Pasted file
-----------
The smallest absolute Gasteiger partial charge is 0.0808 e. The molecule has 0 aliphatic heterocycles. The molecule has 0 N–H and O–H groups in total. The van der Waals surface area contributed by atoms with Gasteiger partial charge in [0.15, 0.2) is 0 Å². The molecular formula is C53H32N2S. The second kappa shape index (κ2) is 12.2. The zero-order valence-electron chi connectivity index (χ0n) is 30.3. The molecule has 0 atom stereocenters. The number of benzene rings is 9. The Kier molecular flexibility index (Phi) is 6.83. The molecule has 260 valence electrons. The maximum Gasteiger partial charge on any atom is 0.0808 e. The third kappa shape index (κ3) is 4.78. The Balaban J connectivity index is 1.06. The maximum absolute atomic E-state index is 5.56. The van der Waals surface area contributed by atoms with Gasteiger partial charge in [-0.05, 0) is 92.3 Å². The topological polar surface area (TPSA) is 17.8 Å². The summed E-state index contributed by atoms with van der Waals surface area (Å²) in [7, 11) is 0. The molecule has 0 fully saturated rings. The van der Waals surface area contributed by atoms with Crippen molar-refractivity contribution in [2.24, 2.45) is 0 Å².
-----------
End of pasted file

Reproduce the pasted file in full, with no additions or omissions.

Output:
The smallest absolute Gasteiger partial charge is 0.0808 e. The molecule has 0 aliphatic heterocycles. The molecule has 0 N–H and O–H groups in total. The van der Waals surface area contributed by atoms with Gasteiger partial charge in [0.15, 0.2) is 0 Å². The molecular formula is C53H32N2S. The second kappa shape index (κ2) is 12.2. The zero-order valence-electron chi connectivity index (χ0n) is 30.3. The molecule has 0 atom stereocenters. The number of benzene rings is 9. The Kier molecular flexibility index (Phi) is 6.83. The molecule has 260 valence electrons. The maximum Gasteiger partial charge on any atom is 0.0808 e. The third kappa shape index (κ3) is 4.78. The Balaban J connectivity index is 1.06. The maximum absolute atomic E-state index is 5.56. The van der Waals surface area contributed by atoms with Gasteiger partial charge in [-0.05, 0) is 92.3 Å². The topological polar surface area (TPSA) is 17.8 Å². The summed E-state index contributed by atoms with van der Waals surface area (Å²) in [7, 11) is 0. The molecule has 0 fully saturated rings. The van der Waals surface area contributed by atoms with Crippen molar-refractivity contribution in [2.24, 2.45) is 0 Å².